All relevant data to provide context (name, language, language level, course duration) is available and can be sent along with the event, for example, the start week for the course.
In an object-based data layer, the same event would be directly sent to adobe analytics via their own event tracking library.
For Adobe Launch the example code would look like this:
The data layer code should be added in the
%3Chead%3E of the page before the tag management system.
Due to this order, you ensure that it is already computed when the tag management system wants to access it.
Example: Positioning in the source code
The most common procedures to debug a data layer are simulating page loads or events to verify that all data points populate with the correct data.
Since it is globally accessible in the browser console, you can simply print all values to the console (assuming that standard naming conventions are applied):
Websites with GTM
Websites with Adobe Launch or DTM
Google Tag Manager even comes with its own Debugger Mode. You can activate it from the GTM interface by clicking on preview in the top right.
In case you don't have access to the tag management container but want to debug it anyway, you can use a chrome extension.
There is a variety of potential extensions for debugging out there. I prefer the ones that support most vendors, so I don't have to switch between extensions when debugging another site.
The following chrome extensions are currently my favorites for debugging:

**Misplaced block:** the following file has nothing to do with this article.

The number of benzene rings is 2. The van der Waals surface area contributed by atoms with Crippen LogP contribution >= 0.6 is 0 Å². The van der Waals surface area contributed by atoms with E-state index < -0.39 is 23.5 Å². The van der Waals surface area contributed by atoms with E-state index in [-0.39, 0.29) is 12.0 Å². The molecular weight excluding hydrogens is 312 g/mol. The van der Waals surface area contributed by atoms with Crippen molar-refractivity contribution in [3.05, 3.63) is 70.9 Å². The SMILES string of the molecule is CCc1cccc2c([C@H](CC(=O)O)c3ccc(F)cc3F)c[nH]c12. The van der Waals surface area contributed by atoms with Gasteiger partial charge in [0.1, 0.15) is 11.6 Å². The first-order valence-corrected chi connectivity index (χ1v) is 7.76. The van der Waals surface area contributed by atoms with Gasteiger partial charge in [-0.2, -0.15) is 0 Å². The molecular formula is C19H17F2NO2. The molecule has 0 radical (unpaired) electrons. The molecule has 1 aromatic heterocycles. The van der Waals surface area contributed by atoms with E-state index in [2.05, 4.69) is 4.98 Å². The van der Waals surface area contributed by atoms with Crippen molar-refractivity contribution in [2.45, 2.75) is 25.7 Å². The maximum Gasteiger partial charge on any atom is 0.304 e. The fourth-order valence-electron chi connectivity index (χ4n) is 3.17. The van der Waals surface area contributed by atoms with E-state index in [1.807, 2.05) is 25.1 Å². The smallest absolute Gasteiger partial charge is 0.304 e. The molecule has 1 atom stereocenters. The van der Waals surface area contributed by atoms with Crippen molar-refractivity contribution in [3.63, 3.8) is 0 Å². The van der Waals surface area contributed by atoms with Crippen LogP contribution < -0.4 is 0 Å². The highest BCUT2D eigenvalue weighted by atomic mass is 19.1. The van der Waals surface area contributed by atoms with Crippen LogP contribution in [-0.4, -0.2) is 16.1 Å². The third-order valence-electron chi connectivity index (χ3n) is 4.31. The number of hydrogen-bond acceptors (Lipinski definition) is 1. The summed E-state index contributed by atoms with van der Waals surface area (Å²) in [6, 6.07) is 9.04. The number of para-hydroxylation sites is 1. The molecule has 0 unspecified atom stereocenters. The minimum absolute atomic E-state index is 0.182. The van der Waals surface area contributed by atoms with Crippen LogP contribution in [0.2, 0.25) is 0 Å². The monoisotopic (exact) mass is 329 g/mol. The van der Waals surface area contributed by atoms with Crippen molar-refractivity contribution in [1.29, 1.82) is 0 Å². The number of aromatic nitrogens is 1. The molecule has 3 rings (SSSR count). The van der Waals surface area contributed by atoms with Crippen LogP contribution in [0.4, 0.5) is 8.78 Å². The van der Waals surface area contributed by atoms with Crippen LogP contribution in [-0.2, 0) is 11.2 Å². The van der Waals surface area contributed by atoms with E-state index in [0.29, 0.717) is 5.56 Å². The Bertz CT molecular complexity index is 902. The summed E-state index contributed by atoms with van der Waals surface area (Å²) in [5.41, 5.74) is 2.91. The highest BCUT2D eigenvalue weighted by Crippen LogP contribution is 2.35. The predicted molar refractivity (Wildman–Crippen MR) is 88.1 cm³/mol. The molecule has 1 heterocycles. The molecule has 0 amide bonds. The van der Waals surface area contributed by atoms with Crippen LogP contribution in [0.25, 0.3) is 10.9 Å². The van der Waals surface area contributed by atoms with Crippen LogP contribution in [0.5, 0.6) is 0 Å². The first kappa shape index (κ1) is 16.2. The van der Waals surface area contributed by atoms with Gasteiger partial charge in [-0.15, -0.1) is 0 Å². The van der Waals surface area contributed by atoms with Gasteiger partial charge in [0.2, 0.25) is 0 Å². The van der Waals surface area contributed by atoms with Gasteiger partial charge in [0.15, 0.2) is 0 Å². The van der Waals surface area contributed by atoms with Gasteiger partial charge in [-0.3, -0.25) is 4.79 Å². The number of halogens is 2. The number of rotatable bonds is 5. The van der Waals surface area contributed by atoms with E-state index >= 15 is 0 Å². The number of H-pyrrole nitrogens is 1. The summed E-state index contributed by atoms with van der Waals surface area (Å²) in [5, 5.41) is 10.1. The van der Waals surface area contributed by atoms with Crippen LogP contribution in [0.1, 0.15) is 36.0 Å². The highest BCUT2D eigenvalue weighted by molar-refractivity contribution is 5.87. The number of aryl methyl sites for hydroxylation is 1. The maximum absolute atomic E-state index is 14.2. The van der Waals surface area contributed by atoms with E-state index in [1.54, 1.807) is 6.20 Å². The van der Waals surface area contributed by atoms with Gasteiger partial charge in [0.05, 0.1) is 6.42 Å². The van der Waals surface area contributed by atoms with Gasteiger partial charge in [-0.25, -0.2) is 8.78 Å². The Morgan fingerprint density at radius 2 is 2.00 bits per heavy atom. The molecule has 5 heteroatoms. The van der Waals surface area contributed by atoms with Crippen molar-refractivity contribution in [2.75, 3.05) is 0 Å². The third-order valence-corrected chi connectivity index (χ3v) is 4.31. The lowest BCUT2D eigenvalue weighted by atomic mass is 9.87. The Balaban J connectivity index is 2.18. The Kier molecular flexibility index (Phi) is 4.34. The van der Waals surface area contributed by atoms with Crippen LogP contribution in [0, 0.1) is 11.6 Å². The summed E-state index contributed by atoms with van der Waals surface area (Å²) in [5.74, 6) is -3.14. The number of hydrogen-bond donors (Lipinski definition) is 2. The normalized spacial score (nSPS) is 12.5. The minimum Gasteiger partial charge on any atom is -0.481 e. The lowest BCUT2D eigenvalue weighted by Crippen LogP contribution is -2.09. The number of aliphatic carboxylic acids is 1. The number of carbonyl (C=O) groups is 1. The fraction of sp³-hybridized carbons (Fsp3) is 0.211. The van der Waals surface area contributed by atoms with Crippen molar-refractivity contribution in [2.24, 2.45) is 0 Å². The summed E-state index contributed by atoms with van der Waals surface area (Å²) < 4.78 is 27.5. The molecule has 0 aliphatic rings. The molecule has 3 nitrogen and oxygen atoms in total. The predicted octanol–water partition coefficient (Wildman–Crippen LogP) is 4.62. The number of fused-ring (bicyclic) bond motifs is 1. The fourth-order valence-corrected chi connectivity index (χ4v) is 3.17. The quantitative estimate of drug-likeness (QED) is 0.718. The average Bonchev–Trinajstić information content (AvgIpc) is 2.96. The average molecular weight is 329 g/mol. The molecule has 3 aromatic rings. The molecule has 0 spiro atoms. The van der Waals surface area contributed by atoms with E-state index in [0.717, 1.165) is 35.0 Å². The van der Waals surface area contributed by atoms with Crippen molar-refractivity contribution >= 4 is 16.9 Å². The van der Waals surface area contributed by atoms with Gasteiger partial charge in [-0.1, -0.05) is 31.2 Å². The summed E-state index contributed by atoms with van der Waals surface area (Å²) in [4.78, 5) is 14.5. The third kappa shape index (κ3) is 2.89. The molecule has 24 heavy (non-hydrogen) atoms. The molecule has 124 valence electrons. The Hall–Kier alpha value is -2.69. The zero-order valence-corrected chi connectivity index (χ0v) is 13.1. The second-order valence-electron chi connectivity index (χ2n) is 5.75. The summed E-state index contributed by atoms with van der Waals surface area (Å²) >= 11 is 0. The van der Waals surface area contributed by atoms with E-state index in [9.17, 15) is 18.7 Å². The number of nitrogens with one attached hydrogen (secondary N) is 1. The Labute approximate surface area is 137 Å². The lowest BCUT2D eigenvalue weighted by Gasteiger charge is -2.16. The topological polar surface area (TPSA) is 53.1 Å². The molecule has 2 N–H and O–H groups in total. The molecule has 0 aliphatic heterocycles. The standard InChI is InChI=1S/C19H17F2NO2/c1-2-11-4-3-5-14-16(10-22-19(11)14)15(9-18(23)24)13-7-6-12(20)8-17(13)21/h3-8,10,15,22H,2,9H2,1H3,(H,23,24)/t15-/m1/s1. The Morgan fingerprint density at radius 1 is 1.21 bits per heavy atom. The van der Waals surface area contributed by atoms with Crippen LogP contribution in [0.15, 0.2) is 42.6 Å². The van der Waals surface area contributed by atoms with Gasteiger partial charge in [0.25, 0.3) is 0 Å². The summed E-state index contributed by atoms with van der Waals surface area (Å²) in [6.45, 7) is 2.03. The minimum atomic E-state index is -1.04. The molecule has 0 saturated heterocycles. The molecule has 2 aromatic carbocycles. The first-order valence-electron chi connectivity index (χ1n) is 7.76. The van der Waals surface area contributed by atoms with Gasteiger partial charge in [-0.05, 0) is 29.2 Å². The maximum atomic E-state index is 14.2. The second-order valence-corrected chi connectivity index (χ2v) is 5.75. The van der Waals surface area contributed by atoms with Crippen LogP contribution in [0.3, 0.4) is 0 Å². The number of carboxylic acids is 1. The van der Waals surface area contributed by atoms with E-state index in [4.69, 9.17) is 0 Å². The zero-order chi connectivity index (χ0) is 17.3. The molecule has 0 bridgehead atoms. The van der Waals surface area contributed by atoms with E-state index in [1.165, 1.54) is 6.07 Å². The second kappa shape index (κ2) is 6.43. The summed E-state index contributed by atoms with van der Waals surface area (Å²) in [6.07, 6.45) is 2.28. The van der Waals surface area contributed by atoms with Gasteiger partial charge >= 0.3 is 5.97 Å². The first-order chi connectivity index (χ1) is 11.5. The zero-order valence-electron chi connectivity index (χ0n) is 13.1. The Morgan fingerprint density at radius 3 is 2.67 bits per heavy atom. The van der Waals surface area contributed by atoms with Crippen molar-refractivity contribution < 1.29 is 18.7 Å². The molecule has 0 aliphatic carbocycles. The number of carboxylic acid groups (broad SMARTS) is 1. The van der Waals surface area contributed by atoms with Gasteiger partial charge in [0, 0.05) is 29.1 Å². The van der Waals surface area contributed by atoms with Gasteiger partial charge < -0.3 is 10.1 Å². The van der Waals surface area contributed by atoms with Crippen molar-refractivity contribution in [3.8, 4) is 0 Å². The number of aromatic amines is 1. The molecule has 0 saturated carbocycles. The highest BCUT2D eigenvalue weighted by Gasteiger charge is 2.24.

- Trackie - Extension based on Data Slayer and open source. It has a pretty good performance and supports GTM, DTM, Tealium and many more.
- Omnibug - Another all-rounder with support for Adobe Analytics (DTM & Launch), as well as Matomo, GTM, Tealium and more.
- GTM/GA Debug - after activating the extension there will be a new tab available in Chrome DevTools once you open them (F12 on Windows and CTRL+SHIFT+i on Mac). All relevant data is shown in a graphical UI and it is updated while you browse a website.
- Adswerve - dataLayer Inspector+ - logs all relevant data points into the browser console. Activate "preserve log" in the console settings, to keep logs across page navigation.
- Data Slayer - definitively the extension with the coolest name and logo and my previous favorite. It is open source with a simple layout and also works with Adobe DTM.
Uncheck “use three-column layout where available”, “show GA Classic tags” and “show Floodlight tags” in the extension settings, otherwise the logs get a bit messy.
- Launch & DTM Switch - allows you to load the staging or production library of the tag management system and can activate the debug mode.
- Debugger for Adobe Analytics - activates the debug mode. Alternatively, you can also type
_satellite.setDebug(true)into the console.
- Adobe Experience Cloud Debugger - meta extension to debug all adobe products.
- Adobe Experience Platform Debugger - successor of the experience cloud debugger that offers a better overview (currently still in beta).
- Tealium Data Layer Debugger - simple tables of all current values.
Data layers for e-commerce are more extensive and their structure is more complex. They have to hold more data and manage more events.
That's why the planning and implementation of an e-commerce website take considerably more time.
The e-commerce report in Google Analytics, for example, does not show any data if the implementation does not follow their e-commerce data layer documentation.
Large e-commerce stores however require even more advanced tracking setups. They implement a data layer for enhanced e-commerce, which enables even more functionality in Google Analytics.